Cabaret review: Puddles Pity Party
Cabaret review: Puddles Pity Party

Edinburgh Festival Fringe cabaret review: Puddles Pity Party, reviewed by The Scotsman’s Ben Walters ★★★★ You might have seen Puddles on YouTube: he’s the “sad clown with the golden voice” who went viral with a disarmingly sonorous cover version of Lorde’s hit Royals. If you aren’t familiar, he’s a dolorous, outsized Pierrot type who sings …

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Puddles Pity Party

Edinburgh Festival Fringe cabaret review: Puddles Pity Party, reviewed by The Scotsman’s Ben Walters

★★★★

You might have seen Puddles on YouTube: he’s the “sad clown with the golden voice” who went viral with a disarmingly sonorous cover version of Lorde’s hit Royals. If you aren’t familiar, he’s a dolorous, outsized Pierrot type who sings but doesn’t speak, his white face striped with red and a frayed gold tin-can crown perched on his bald head. Puddles Pity Party is his Fringe debut, and it’s an utter treat, clearly demonstrating that his talents extend beyond that remarkable voice.

The show is a tremendous vocal showcase. Puddles has a room-filling Rat Pack croon with undertones of yearning and frustration that befit his antsy stage presence. All suppressed nervous energy, he’s awkward but never hostile, forever scratching, sniffing and worrying at his pompoms. The set list emphasises loneliness and abjection, ranging from Lorde (natch) and Sia to Tom Jones and Abba, all delivered with sincerity even as he scans the crowd for happy couples to resent. There’s also strong use of cleverly edited video material throughout, from archive footage of lame parties and public information films to beautiful vintage animation and a nutso tribute to Kevin Costner. (There’s also rather too much material showing Puddles himself.)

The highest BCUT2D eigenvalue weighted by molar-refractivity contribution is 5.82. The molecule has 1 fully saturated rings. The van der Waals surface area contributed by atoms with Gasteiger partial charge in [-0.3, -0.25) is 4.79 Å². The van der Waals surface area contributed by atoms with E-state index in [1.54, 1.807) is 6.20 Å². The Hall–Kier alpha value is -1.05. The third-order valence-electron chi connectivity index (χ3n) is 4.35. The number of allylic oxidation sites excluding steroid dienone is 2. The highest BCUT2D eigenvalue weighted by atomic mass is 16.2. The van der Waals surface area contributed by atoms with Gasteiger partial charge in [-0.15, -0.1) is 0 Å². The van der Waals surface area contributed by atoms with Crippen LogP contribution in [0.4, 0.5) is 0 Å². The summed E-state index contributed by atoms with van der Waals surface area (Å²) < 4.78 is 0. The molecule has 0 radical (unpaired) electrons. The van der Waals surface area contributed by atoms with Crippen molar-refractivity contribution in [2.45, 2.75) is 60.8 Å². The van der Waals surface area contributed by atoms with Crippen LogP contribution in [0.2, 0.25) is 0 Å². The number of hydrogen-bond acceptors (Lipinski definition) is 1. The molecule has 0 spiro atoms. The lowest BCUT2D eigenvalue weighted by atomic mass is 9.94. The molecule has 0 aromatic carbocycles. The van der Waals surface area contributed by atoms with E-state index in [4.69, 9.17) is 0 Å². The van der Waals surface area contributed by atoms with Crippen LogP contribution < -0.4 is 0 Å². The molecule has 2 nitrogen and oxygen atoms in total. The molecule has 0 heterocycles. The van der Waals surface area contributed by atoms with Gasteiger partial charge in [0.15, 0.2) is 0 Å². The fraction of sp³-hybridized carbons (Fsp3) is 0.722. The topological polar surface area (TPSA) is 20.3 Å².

But for a sad occasion, boy, is it fun. The show begins with Puddles blankly shaking each audience member’s hand on the way in, while shovelling gum into his mouth at a rate of knots. It’s the first of many bits of direct engagement: barely five minutes goes by without someone being dragged on stage to help get this party started. Geared around specific tasks, this participatory gambit is occasionally gimmicky and inevitably hit-and-miss, but plainly generous of spirit, and when it works it absolutely soars.

Overall, the show doesn’t add up to more than the sum of its parts – but when the parts are this much fun, who’s complaining?

Assembly George Square Gardens (Venue 3) until 31 August / listings

Published in The Scotsman on 11 August 2015

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